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2/5/2012 5:00 PM

​​CPSI applauds the Canadian Association of Gastroenterology 

​The Canadian Association of Gastroenterology (CAG), in partnership with the Canadian Partnership Against Cancer (CPAC) and the Canadian Institutes of Health Research (CIHR) has developed the Consensus Guidelines on Safety and Quality Indicators in Endoscopy to promote greater safety and quality in endoscopic services to Canadians. There are more than 1.6 million endoscopic tests performed in Canada every year.

“We applaud the leadership of the Canadian Association of Gastroenterology in developing these guidelines that promote patient safety for Canadians undergoing endoscopic tests,” says Hugh MacLeod, CEO of the Canadian Patient Safety Institute (CPSI).  “Patient safety transformation is a collaborative effort and we acknowledge the work of the CAG in the collective task of improving patient safety.”

“If one looks at endoscopy service delivery, particularly from a patient point of view – which is access to services, rapid access, high quality services, feedback and an ability to respond to how they perceive endoscopy service delivery, there really was nothing in place,” says Dr. David Armstrong, Chair of the Endoscopy Committee and the Consensus Guideline Committee. “These guidelines say what should be monitored and what processes have to be in place from a patient point of view. The Consensus Guidelines provide the framework for quality improvement programs to monitor how services are delivered.”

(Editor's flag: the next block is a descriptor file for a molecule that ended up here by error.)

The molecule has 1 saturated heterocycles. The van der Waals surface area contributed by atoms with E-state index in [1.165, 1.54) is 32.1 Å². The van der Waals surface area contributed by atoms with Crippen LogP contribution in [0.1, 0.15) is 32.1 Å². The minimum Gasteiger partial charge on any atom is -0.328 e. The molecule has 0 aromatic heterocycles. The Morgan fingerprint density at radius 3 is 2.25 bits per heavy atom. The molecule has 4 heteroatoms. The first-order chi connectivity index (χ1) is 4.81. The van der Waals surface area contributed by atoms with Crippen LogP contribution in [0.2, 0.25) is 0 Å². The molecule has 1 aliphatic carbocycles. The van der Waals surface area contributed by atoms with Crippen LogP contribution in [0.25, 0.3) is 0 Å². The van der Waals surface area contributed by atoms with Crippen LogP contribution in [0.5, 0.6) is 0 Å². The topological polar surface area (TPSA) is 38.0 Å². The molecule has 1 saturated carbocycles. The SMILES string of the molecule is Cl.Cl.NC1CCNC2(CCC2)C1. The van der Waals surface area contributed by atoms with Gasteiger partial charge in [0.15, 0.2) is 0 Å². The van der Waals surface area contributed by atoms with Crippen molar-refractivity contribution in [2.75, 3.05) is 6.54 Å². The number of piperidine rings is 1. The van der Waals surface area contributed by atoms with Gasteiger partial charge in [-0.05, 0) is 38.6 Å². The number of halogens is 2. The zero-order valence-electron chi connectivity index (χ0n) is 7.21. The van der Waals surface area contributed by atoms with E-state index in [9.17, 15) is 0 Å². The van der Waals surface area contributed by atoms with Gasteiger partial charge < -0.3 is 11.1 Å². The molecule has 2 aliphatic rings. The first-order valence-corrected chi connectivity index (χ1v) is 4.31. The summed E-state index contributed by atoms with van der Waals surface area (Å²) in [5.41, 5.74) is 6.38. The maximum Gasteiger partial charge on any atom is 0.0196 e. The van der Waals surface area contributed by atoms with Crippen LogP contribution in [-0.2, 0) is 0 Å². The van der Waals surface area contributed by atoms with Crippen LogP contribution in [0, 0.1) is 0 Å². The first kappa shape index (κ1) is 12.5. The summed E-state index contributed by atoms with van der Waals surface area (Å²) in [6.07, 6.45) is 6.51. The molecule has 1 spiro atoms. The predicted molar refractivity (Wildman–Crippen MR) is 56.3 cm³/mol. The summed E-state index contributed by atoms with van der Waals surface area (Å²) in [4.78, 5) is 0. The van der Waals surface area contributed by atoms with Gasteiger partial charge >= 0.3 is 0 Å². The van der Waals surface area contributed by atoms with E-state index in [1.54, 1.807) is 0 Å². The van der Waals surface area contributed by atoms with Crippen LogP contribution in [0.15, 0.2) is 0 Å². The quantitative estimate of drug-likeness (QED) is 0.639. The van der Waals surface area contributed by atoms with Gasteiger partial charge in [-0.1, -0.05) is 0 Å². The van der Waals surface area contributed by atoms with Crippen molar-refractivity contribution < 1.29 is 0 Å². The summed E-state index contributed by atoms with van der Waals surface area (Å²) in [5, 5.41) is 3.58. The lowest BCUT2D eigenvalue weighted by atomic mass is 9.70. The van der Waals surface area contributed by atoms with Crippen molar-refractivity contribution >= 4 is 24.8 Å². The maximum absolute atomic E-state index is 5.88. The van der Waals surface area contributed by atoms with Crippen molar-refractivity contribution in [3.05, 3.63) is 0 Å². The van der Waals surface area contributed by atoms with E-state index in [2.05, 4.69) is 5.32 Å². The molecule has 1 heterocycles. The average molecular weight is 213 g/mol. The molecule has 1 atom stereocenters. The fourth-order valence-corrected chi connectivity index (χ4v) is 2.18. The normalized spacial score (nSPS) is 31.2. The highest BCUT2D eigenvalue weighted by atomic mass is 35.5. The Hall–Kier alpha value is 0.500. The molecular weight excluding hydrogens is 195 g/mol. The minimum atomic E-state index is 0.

The Consensus Guidelines were developed by a group of 35 Canadian, European and U.S.-based participants, who reviewed more than two decades worth of research to develop 23 evidence-based recommendations that address quality and safety indicators, quality assurance, training and credentialing and ethics in endoscopy.  Focus groups and patients in Calgary, Hamilton and Montreal were also involved in reviewing the Consensus Guidelines.

The new national Consensus Guidelines will provide those who deliver service with new ways to measure and benchmark practices.  The Canadian Association of Gastroenterology will work with its members, its partner the Canadian Partnership Against Cancer, provincial gastroenterology associations and other stakeholders to promote broad implementation of the Consensus Guidelines across Canada. 

For more information visit the Canadian Association of Gastroenterology website,